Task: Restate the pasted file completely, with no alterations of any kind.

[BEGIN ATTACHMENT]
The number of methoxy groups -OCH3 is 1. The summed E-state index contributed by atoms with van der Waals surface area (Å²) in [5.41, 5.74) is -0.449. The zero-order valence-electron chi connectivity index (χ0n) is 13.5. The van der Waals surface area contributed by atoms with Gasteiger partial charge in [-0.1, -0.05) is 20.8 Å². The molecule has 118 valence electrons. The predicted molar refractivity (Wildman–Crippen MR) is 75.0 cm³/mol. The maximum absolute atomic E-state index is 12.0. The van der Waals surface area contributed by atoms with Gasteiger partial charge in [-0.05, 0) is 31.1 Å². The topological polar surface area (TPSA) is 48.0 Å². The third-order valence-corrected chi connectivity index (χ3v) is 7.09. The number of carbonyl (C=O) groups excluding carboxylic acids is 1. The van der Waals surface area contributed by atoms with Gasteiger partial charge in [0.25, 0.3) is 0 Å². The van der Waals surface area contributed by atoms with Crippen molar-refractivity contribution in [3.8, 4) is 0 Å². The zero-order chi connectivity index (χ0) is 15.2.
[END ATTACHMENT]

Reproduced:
The number of methoxy groups -OCH3 is 1. The summed E-state index contributed by atoms with van der Waals surface area (Å²) in [5.41, 5.74) is -0.449. The zero-order valence-electron chi connectivity index (χ0n) is 13.5. The van der Waals surface area contributed by atoms with Gasteiger partial charge in [-0.1, -0.05) is 20.8 Å². The molecule has 118 valence electrons. The predicted molar refractivity (Wildman–Crippen MR) is 75.0 cm³/mol. The maximum absolute atomic E-state index is 12.0. The van der Waals surface area contributed by atoms with Gasteiger partial charge in [-0.05, 0) is 31.1 Å². The topological polar surface area (TPSA) is 48.0 Å². The third-order valence-corrected chi connectivity index (χ3v) is 7.09. The number of carbonyl (C=O) groups excluding carboxylic acids is 1. The van der Waals surface area contributed by atoms with Gasteiger partial charge in [0.25, 0.3) is 0 Å². The van der Waals surface area contributed by atoms with Crippen molar-refractivity contribution in [3.8, 4) is 0 Å². The zero-order chi connectivity index (χ0) is 15.2.